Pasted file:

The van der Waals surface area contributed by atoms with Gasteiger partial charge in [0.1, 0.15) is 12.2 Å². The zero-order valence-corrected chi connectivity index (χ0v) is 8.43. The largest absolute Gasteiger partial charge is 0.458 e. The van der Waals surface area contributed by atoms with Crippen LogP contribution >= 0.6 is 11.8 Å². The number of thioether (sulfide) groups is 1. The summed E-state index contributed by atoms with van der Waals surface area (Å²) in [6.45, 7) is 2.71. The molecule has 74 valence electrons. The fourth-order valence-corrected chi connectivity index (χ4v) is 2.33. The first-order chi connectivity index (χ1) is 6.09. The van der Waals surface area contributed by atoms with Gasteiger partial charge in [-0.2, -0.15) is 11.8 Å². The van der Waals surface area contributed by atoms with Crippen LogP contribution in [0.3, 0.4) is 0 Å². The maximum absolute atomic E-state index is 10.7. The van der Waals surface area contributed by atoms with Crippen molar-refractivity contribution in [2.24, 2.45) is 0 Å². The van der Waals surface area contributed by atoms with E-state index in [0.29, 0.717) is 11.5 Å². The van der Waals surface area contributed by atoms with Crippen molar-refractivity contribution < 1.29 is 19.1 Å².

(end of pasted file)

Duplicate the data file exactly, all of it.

The van der Waals surface area contributed by atoms with Gasteiger partial charge in [0.1, 0.15) is 12.2 Å². The zero-order valence-corrected chi connectivity index (χ0v) is 8.43. The largest absolute Gasteiger partial charge is 0.458 e. The van der Waals surface area contributed by atoms with Crippen LogP contribution >= 0.6 is 11.8 Å². The number of thioether (sulfide) groups is 1. The summed E-state index contributed by atoms with van der Waals surface area (Å²) in [6.45, 7) is 2.71. The molecule has 74 valence electrons. The fourth-order valence-corrected chi connectivity index (χ4v) is 2.33. The first-order chi connectivity index (χ1) is 6.09. The van der Waals surface area contributed by atoms with Gasteiger partial charge in [-0.2, -0.15) is 11.8 Å². The van der Waals surface area contributed by atoms with Crippen LogP contribution in [0.3, 0.4) is 0 Å². The maximum absolute atomic E-state index is 10.7. The van der Waals surface area contributed by atoms with Crippen molar-refractivity contribution in [2.24, 2.45) is 0 Å². The van der Waals surface area contributed by atoms with E-state index in [0.29, 0.717) is 11.5 Å². The van der Waals surface area contributed by atoms with Crippen molar-refractivity contribution < 1.29 is 19.1 Å².